By Khurram Aziz | Dec 03, 2012 08:16 PM EST
Speculation is mounting that Google is planning an even cheaper version of its $199 Asus-made 7-inch Nexus 7 tablet.
The rumors follow benchmark tests which show a new Asus tablet, model ME172V, with a weaker processor and lower screen resolution than the existing Nexus 7, running Android 4.1.1 Jelly Bean.
The tests, from GL Benchmark, shows that the device has a 1024x552pixel display resolution with a processor clocked at between 600MHz and 1.08GHz.
The current Nexus 7 has a 1280×800pixel display with a 1.2GHZ quad-core Cortex-A9 processor.
There's no actual indication that this device will be a Google-branded Nexus 7 device, but in October Taiwanese website DigitTimes suggested Google was readying to debut a $99 tablet in Q4 2012.
"The $99 Nexus tablet is equipped with an ARM-architecture single-core processor 8950 developed by China-based WonderMedia Technologies, and a HUVA TN panel made by Taiwan-based HannStar Display, the sources said. The tablet will be produced by Taiwan-based Quanta Computer," a source told DigiTimes.
At the time Google denied that it was working on a sub-$100 tablet so it could be the Asus device benchmarked is a standalone budget slate running the latest version of Android.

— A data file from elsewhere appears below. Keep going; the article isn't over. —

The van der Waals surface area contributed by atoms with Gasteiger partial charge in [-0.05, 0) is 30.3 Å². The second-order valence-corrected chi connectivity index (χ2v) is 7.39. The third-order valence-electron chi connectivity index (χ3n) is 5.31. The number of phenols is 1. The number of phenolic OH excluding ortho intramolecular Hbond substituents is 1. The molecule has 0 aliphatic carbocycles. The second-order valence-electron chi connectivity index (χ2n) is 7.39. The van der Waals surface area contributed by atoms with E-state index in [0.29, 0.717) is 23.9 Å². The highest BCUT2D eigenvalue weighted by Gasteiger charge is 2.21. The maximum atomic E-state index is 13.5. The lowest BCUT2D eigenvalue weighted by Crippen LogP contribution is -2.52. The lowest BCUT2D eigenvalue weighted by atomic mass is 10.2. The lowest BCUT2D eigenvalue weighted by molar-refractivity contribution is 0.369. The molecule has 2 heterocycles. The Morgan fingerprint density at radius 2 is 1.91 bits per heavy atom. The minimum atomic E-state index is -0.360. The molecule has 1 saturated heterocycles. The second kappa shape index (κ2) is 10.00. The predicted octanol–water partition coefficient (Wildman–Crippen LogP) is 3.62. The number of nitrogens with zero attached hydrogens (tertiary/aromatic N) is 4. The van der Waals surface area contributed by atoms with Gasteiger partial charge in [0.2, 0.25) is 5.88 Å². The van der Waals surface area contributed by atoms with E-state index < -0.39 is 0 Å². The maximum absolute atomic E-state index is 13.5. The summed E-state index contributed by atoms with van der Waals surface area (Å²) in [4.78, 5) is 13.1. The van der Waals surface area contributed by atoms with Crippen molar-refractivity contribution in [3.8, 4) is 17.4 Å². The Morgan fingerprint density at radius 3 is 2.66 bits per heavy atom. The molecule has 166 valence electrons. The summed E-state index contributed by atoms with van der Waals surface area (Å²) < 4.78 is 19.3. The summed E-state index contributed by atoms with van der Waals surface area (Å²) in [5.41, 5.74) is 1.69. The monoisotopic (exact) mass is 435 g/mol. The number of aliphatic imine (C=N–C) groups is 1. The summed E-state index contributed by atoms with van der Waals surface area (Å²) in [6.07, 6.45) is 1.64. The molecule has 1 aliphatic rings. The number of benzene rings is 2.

Interestingly, the benchmarked device is also shown with a microSD slot which the Nexus 7 does not have, further indicating that this is likely a separate budget tablet from ASUS.
Google launched the Nexus 7 in July this year marketing it at $199 for the 8GB version and $249 for the 16GB version.
It has since introduced a 32GB version priced at $249, reduced the price of the 16GB version to $199 and no longer markets the 8GB version.
The 32GB version sold out quickly after its launch in November but is now once again available on Google Play.
Google's price drop was in response to the launch of Amazon's Kindle Fire HD, which also released a 32GB and 16GB 7-inch tablet in November priced at $199 and $249 respectively.
Profit margins on both devices are low, according to reports, with both Amazon and Google using their flagship tablets to lock customers into their content ecosystems rather than making money on the devices themselves.
The cheaper Asus device seen in the benchmark may itself be intended for markets outside the US and Europe.